A teacher of mine once told me: 'Using great force, you may defeat one enemy. Using little, you may defeat all enemies.'
He was a pretty smart and capable guy, and among many things, a formidable (retired) athlete. He was also a master of yoga. Not in the sense that he cared about contorting his body into odd pretzel shapes for entertainment purposes, but in the useful sense. He could accomplish anything he wanted, through being easy and controlled in his body and mind.
In my experience, this translates into pretty decent ability to live a good life. It also results in being able to climb at over 20,000 feet with no strength or cardio training aside from my yoga practice. And jump easily into triathlons and randonnee, similarly, nothing but yoga training. While this tactic doesn't help my tendency to sink in water, it works consistently for delivering some surprises on land.
Why is yoga so good for these things? Done right, yoga helps us clear the most challenging hurdles while staying easy and ready for more in our bodies. It's pretty rare that we need to run directly through a brick wall. In most athletic life, the ability climb over or run around that wall is more valuable than simple force.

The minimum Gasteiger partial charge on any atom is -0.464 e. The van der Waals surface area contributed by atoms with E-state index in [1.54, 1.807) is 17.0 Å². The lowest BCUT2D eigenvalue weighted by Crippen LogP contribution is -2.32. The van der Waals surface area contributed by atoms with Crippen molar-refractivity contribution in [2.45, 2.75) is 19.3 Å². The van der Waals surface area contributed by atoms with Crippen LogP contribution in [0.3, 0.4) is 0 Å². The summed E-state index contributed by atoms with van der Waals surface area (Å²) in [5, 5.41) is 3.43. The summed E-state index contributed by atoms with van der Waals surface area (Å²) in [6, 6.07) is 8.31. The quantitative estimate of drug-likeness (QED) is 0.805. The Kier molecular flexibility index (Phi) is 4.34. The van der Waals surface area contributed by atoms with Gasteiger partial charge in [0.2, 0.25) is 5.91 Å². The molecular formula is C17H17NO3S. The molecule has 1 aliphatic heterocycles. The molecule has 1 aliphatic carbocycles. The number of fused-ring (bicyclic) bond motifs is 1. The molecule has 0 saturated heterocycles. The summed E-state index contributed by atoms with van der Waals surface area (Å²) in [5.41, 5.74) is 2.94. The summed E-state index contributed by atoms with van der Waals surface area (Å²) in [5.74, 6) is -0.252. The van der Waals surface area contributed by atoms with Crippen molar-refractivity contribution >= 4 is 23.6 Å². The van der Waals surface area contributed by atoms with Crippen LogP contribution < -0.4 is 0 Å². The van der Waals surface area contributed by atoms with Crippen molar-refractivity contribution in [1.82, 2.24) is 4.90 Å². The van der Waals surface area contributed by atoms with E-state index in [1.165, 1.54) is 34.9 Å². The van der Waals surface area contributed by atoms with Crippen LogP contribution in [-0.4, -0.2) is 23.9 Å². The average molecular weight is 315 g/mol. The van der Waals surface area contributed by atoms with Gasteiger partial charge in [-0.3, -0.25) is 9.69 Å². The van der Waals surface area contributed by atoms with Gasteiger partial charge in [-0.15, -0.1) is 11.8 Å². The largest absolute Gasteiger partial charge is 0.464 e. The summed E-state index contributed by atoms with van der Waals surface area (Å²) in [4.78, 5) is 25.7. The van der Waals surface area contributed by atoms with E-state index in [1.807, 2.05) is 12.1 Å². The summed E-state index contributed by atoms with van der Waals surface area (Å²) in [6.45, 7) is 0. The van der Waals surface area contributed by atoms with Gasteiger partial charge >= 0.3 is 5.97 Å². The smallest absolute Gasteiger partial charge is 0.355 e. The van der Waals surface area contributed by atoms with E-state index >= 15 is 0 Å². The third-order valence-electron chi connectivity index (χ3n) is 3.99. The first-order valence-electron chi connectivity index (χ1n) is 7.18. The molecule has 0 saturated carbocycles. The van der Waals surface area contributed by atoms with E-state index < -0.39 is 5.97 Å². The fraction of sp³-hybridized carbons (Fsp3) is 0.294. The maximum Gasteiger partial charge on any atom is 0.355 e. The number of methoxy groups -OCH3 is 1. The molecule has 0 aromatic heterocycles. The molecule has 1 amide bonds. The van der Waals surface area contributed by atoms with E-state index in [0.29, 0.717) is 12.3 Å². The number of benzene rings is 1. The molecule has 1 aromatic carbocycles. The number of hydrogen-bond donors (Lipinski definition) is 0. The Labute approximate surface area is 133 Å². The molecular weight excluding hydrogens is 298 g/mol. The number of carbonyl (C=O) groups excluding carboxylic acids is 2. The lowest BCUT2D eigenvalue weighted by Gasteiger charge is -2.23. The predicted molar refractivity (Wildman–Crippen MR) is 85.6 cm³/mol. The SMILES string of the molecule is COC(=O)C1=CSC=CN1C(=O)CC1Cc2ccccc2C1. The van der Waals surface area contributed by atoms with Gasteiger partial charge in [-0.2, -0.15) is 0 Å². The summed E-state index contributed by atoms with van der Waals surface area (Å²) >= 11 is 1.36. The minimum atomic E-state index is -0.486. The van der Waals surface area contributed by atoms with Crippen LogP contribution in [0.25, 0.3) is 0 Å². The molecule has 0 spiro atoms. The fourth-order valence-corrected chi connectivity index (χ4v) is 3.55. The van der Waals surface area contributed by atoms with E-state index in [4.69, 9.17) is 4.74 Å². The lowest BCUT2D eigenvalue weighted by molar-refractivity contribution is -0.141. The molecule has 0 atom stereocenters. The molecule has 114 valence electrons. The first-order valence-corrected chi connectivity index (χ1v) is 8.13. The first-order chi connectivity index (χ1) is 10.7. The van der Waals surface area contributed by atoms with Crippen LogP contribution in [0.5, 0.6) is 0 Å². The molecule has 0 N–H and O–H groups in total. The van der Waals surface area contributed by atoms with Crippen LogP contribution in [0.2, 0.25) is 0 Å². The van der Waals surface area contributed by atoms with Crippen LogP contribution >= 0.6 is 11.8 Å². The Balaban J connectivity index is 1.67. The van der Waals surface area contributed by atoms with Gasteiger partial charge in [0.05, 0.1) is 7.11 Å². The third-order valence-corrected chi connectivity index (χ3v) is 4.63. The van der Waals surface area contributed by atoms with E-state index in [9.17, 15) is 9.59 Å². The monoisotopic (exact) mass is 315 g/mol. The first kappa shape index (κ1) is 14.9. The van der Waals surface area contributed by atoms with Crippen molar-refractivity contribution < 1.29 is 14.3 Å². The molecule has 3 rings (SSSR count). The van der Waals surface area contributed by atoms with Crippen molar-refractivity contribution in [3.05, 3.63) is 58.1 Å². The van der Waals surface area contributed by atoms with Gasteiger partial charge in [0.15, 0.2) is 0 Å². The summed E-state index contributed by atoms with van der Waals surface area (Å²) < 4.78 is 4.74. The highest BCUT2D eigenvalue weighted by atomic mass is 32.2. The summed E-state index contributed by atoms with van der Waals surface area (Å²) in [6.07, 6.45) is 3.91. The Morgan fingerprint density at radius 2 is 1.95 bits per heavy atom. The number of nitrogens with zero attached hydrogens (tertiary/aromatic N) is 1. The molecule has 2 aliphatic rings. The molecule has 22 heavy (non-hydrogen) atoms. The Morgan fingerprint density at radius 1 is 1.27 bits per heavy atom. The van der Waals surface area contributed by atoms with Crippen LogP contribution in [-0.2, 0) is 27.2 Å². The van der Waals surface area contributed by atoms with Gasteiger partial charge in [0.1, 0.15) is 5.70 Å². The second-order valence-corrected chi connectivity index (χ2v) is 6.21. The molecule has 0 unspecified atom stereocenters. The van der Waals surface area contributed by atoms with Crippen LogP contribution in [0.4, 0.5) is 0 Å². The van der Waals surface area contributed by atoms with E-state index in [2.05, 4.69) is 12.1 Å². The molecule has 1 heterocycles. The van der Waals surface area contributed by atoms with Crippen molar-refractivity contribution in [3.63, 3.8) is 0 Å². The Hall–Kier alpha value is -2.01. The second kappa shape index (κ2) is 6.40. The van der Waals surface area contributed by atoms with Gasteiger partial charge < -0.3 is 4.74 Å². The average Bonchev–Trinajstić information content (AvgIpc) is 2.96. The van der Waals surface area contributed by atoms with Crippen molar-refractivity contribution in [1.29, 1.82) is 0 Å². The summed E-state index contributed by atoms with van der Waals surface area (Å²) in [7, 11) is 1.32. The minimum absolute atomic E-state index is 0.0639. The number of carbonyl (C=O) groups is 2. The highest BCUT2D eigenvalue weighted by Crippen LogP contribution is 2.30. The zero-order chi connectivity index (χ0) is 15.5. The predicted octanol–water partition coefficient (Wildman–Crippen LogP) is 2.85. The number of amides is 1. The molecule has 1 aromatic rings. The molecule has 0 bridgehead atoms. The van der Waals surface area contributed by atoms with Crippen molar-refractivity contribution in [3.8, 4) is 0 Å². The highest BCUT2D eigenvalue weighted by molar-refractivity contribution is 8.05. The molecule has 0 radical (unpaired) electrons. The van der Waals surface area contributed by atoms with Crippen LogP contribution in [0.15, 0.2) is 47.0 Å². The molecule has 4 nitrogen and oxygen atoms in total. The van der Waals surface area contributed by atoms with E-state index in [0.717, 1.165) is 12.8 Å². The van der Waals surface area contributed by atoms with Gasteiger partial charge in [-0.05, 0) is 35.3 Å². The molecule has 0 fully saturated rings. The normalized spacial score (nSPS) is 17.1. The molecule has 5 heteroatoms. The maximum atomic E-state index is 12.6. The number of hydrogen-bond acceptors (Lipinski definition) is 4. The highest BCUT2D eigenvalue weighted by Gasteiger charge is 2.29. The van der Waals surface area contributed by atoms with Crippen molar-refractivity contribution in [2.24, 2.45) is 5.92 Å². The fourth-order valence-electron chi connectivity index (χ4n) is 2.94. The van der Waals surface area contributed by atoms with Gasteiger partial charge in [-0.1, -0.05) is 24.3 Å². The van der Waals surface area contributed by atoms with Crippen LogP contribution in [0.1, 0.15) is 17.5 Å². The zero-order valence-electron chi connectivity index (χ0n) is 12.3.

Yoga practice gives us the ability to choose how we move, easily in any direction, for as long as we want. When you can be easy in your body and mind, you shift away from going to war against your tight immovable muscles, to doing with minimal effort whatever you can imagine. This means far greater endurance, as well as the ability to sustain power in any direction, for as long as you choose. Think easily pulling yourself and a 60-pound pack over that wall, rather than trying to hammer through it. Also useful for arm-wrestling.
How to get started?
Here are my Top 3 Tips for Transforming Power & Endurance with Yoga.
1) Breathe deep. Think of it this way: every breath in opens a door, every breath out lets you walk through. The more air you move, the bigger doors you can open. I got this one from Tara Stiles, who accomplishes great feats like she's doing nothing at all, in both her yoga and work life. It's all in her yoga practice.
2) Strong on the inhale, easy on the exhale. If you want to lift something heavy, rather than furrowing your brow, holding your breath, and demanding that your muscles make the first move... draw in a very full breath, letting your muscles follow while the air is moving. Similarly, if you want to sustain effort, take each exhale as a chance to drop out some of the effort you don't need, and get ready for the next strong inhale.
3) Make it yours. Yoga isn't all about the poses, so it doesn't matter what the person next to you is doing. You want to figure out how to move your body easily in any direction. So start easy. If you're tense and working hard right from the start, the smallest things will defeat you. If you stay easy and keep a sense of humor about things, soon enough the hardest-looking things will also come easy for you.
With great force and effort, you might hammer through a wall once. With great endurance and control over your strength, you can scale unlimited walls. Even ones as big as Denali.
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